Making FPGAs Programmable as Computers and Doing It At Scale [slides]
The benefits of using application-specific architectures to improve performance have been known for decades, and today, power is also just as important. FPGAs have long been shown to address both these issues but they are still not used in the mainstream of computing. They are hard to program and there has been much effort towards building high-level synthesis tools to address this problem. Such tools are necessary, but not sufficient. Making FPGAs easy to use for computation requires more than developing accessible tools for creating hardware targeted for FPGAs. The software computing world has a lot of taken-for-granted, sometimes invisible and good open source infrastructure that is missing for using FPGAs as computing devices. I will present the need for some common infrastructure and abstraction layers to support the use of FPGAs for computing. It is also important to leverage existing programming models when introducing FPGAs into the computing ecosystem. Of particular relevance to the HPC community, I will describe the work we have done at the University of Toronto with incorporating FPGAs into the MPI and PGAS programming models.
Paul Chow is a Professor in the Department of Electrical and Computer Engineering at the University of Toronto where he holds the Dusan and Anne Miklas Chair in Engineering Design. Prior to joining UofT in 1988 he was at the Computer Systems Laboratory at Stanford University, Stanford, CA, as a Research Associate, where he was a major contributor to an early RISC microprocessor design called MIPS-X, one of the first microprocessors with an on-chip instruction cache and the root of many concepts used in processors today. His research interests include high performance computer architectures, reconfigurable computing, embedded and application-specific processors, and field-programmable gate array architectures and applications.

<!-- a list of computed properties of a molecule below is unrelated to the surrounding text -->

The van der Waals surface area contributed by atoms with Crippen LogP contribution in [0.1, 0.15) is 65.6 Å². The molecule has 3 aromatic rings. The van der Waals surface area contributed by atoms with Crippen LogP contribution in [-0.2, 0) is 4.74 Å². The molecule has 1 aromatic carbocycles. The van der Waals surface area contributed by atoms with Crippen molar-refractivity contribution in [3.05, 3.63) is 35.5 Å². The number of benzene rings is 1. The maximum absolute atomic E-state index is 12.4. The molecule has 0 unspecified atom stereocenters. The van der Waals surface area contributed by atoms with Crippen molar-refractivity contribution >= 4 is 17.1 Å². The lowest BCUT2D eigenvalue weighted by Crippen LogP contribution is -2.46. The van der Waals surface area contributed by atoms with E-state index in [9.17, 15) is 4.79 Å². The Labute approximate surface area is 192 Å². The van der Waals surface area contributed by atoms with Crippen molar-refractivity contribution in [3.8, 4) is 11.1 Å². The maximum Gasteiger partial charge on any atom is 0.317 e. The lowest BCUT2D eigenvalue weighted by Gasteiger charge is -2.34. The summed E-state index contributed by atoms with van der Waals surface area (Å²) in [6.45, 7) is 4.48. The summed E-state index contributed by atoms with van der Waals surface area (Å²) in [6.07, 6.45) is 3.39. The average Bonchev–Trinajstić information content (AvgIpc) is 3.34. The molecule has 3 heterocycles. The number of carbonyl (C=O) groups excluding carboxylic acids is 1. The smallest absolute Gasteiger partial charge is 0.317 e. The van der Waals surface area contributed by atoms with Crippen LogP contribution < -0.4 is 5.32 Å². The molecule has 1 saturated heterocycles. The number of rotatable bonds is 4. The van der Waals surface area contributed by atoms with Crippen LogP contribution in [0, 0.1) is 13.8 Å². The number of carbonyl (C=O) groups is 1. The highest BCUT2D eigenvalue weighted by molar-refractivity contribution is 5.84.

Paul was the Program Chair for the 2008 ACM/SIGDA International Symposium on Field-Programmable Gate Arrays (FPGA 2008), the premier conference for FPGAs and General Chair for FPGA 2009. In 2011, he was the Program Chair for the IEEE Symposium on Field-Programmable Custom Computing Machines (FCCM 2011), the main conference for the reconfigurable computing area. He was the FCCM 2012 General Chair. In addition, Paul is on the technical program committee for the four main FPGA conferences: FPGA, FCCM, FPL, FPT.